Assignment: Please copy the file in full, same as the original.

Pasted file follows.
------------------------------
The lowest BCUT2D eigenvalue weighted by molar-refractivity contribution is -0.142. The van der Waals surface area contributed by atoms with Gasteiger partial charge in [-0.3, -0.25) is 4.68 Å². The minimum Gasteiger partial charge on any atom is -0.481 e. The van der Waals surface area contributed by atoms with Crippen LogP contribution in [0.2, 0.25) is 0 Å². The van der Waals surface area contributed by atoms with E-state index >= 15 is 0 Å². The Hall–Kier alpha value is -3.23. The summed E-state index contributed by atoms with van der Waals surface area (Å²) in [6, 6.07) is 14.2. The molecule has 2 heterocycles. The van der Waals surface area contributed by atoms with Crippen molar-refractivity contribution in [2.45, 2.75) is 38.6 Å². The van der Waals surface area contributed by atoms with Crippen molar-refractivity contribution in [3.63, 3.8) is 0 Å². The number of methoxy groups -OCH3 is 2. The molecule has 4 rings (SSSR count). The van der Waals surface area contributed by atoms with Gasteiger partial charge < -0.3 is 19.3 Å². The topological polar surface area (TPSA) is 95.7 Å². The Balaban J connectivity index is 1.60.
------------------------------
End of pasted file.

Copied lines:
The lowest BCUT2D eigenvalue weighted by molar-refractivity contribution is -0.142. The van der Waals surface area contributed by atoms with Gasteiger partial charge in [-0.3, -0.25) is 4.68 Å². The minimum Gasteiger partial charge on any atom is -0.481 e. The van der Waals surface area contributed by atoms with Crippen LogP contribution in [0.2, 0.25) is 0 Å². The van der Waals surface area contributed by atoms with E-state index >= 15 is 0 Å². The Hall–Kier alpha value is -3.23. The summed E-state index contributed by atoms with van der Waals surface area (Å²) in [6, 6.07) is 14.2. The molecule has 2 heterocycles. The van der Waals surface area contributed by atoms with Crippen molar-refractivity contribution in [2.45, 2.75) is 38.6 Å². The van der Waals surface area contributed by atoms with Crippen molar-refractivity contribution in [3.63, 3.8) is 0 Å². The number of methoxy groups -OCH3 is 2. The molecule has 4 rings (SSSR count). The van der Waals surface area contributed by atoms with Gasteiger partial charge < -0.3 is 19.3 Å². The topological polar surface area (TPSA) is 95.7 Å². The Balaban J connectivity index is 1.60.